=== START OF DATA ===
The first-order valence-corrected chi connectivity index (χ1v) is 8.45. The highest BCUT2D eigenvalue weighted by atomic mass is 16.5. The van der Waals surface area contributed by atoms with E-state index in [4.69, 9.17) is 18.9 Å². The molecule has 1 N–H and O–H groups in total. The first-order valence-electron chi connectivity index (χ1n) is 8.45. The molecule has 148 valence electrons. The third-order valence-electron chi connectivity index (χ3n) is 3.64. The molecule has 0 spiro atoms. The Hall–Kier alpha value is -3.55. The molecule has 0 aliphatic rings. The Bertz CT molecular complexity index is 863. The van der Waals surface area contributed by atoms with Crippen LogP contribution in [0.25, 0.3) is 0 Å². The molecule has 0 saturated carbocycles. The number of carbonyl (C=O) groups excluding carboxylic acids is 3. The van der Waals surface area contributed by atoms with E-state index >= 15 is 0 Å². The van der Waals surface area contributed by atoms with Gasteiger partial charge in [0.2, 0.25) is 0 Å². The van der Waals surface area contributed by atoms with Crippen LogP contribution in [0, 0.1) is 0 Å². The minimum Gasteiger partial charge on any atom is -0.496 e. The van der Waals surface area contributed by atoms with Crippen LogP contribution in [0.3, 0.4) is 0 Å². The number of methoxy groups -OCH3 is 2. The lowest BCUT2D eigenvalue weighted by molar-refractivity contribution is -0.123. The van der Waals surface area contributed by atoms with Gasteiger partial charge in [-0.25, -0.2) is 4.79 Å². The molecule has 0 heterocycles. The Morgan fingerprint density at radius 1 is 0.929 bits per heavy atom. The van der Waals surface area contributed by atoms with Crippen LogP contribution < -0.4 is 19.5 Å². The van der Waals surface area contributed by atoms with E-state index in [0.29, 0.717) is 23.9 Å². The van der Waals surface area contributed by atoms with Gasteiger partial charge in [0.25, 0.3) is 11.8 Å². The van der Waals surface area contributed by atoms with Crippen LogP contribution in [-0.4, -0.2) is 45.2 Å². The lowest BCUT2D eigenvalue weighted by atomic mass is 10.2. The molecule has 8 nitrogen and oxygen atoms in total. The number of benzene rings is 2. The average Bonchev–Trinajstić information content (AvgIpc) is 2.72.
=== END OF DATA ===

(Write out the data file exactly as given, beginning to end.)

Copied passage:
The first-order valence-corrected chi connectivity index (χ1v) is 8.45. The highest BCUT2D eigenvalue weighted by atomic mass is 16.5. The van der Waals surface area contributed by atoms with E-state index in [4.69, 9.17) is 18.9 Å². The molecule has 1 N–H and O–H groups in total. The first-order valence-electron chi connectivity index (χ1n) is 8.45. The molecule has 148 valence electrons. The third-order valence-electron chi connectivity index (χ3n) is 3.64. The molecule has 0 spiro atoms. The Hall–Kier alpha value is -3.55. The molecule has 0 aliphatic rings. The Bertz CT molecular complexity index is 863. The van der Waals surface area contributed by atoms with Crippen LogP contribution in [0.25, 0.3) is 0 Å². The molecule has 0 saturated carbocycles. The number of carbonyl (C=O) groups excluding carboxylic acids is 3. The van der Waals surface area contributed by atoms with E-state index >= 15 is 0 Å². The van der Waals surface area contributed by atoms with Gasteiger partial charge in [0.2, 0.25) is 0 Å². The van der Waals surface area contributed by atoms with Crippen LogP contribution in [0, 0.1) is 0 Å². The minimum Gasteiger partial charge on any atom is -0.496 e. The van der Waals surface area contributed by atoms with Crippen LogP contribution in [0.3, 0.4) is 0 Å². The number of methoxy groups -OCH3 is 2. The lowest BCUT2D eigenvalue weighted by molar-refractivity contribution is -0.123. The van der Waals surface area contributed by atoms with Gasteiger partial charge in [-0.25, -0.2) is 4.79 Å². The molecule has 0 heterocycles. The Morgan fingerprint density at radius 1 is 0.929 bits per heavy atom. The van der Waals surface area contributed by atoms with Crippen LogP contribution < -0.4 is 19.5 Å². The van der Waals surface area contributed by atoms with E-state index in [0.29, 0.717) is 23.9 Å². The van der Waals surface area contributed by atoms with Gasteiger partial charge in [0.25, 0.3) is 11.8 Å². The van der Waals surface area contributed by atoms with Crippen LogP contribution in [-0.4, -0.2) is 45.2 Å². The lowest BCUT2D eigenvalue weighted by atomic mass is 10.2. The molecule has 8 nitrogen and oxygen atoms in total. The number of benzene rings is 2. The average Bonchev–Trinajstić information content (AvgIpc) is 2.72.